FORMER Rangers chief executive Charles Green is to pursue "significant losses" after Scotland's most senior law officer admitted malicious prosecution of the former administrators of Rangers in connection with the collapsed club fraud case.

Mr Green says the public apology will come from the Lord Advocate claiming he too should never have been prosecuted.

A letter sent to Mr Green’s solicitors, Jones Whyte LLP of Glasgow, adds that damages will be paid.

The letter is addressed to Jones Whyte and is from The Scottish Government Legal Directorate, Litigation Division.

It is headed 'Charles Green v The Chief Constable. Police Scotland and the Lord Advocate.'

READ MORE: Scotland's top law officer admits malicious prosecution over Rangers fraud case

It comes after the Lord Advocate last week also admitted a breach of human rights in the investigation which has led to the former administrators conducting a multi-million pound damages claim to clear their names.

It came in a fast-tracked lawsuit by David Whitehouse and Paul Clark who are suing both the Lord Advocate and the Chief Constable.

Mr Whitehouse and Mr Clark, who were joint administrators at the Ibrox club in 2012 following its takeover by Craig Whyte, have been awarded a huge interim expenses award of £350,000 and £250,000 respectively by Lord Tyre.

Iain Ferguson QC for Mr Clark described the government's actions in pursuit of the men as "nothing short of a disgrace".


The case comes three years after former Rangers owner Craig Whyte, who was the last man standing in the fraud conspiracy case, was acquitted of taking over the club by fraud at the end of a seven-week trial.

Mr Whitehouse and Mr Clark from Duff and Phelps faced criminal proceedings with others, including Mr Green  in the wake of Mr Whyte's purchase of Rangers from Sir David Murray for a £1 and its subsequent sale before a judge dismissed the charges.

The letter to Mr Green's solicitor states: “I write to intimate that we are now in receipt of instructions on behalf of the Lord Advocate to attempt to negotiate settlement of the above action.

"The Lord Advocate intends to issue a public apology that Mr Green should never have been prosecuted. In addition damages will be paid. Our suggestion is that on production of properly vouched losses, quantum be addressed at mediation. These negotiations would be on the basis of no admission of liability."

Mr Green said:  “I understand the letter was received at approximately the same time as the two former administrators of Rangers, Messrs David Whitehouse and Paul Clark of Duff & Phelps received theirs. I was relieved to hear that The Lord Advocate of Scotland admitted in court that Mr Clark and Mr Whitehouse had been the victims of malicious prosecution by the Crown. I will be making no further comment.”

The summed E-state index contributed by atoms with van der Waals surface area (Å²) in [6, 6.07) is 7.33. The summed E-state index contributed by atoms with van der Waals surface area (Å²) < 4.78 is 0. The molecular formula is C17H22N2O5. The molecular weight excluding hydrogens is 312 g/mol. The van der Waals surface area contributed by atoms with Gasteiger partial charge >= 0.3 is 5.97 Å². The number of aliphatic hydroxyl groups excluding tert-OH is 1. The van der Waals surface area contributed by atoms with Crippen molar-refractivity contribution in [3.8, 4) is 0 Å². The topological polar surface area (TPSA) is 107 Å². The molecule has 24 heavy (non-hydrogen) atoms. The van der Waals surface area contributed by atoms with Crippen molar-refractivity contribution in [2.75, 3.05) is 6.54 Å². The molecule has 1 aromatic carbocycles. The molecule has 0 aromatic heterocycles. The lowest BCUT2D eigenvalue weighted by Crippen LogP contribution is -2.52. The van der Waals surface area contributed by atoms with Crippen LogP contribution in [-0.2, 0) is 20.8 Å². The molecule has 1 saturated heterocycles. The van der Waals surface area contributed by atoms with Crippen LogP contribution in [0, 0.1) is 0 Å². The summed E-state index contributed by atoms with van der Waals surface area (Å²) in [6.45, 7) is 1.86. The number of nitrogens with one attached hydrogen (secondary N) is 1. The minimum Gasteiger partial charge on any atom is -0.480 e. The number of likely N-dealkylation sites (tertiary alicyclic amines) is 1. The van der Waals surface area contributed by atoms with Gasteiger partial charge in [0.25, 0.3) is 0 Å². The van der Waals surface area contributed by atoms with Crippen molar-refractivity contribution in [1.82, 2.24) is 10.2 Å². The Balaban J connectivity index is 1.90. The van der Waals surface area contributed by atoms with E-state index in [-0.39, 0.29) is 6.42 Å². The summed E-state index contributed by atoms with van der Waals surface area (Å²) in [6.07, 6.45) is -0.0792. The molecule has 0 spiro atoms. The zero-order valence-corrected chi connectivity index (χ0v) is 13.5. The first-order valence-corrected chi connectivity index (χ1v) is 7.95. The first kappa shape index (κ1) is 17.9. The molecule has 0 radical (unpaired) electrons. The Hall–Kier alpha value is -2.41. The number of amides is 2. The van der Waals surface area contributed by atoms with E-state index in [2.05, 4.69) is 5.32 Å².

Mr Michael McLean, a partner at Jones Whyte said: “The admission made by the Lord Advocate is without precedent. Our focus is now to quantify the significant losses suffered by Mr. Green relating to what has been a damaging, traumatic and stressful life event for him.”

Mr Whitehouse, of Cheshire, has brought a damages claim against the Lord Advocate James Wolffe QC and the former chief constable of Police Scotland, Phil Gormley, for £9m. Mr Clark, of Surrey, sued for £5m.

Their actions stemmed from their alleged treatment by the police and prosecution authorities.

It is claimed that at no stage was there any justification for their detention, committal or prosecution and that the Crown never had sufficient evidence for any of the charges it brought.

Mr Whitehouse and Mr Clark won a ruling from a specially convened bench of five judges at the Court of Session in Edinburgh last year that the Lord Advocate did not have absolute immunity from a civil damages claim in such circumstances.

It comes four years after London-based legal firm Holman Fenwick Willan, who were acting for Duff and Phelps, was awarded £500,000 costs after police and prosecutors were found by the High Court in London to have "abused state powers" by carrying out an illegal raid and seizing privileged documents in connection with the failed Rangers fraud case.

It emerged earlier this month that former Rangers director Imran Ahmad was to receive a public apology from the head of Scotland's prosecution service and significant damages after he was wrongly pursued prosecution on fraud charges.

He initially wanted £2m in damages but it is understood he is now claiming tens of millions of pounds.

In October, last year Scotland's senior judge, the Lord President, Lord Carloway, overturned a previous court decision that the Lord Advocate was immune from the legal action by Mr Whitehouse and Mr Clark.

"Privilege is not a defence to malicious prosecution," he said.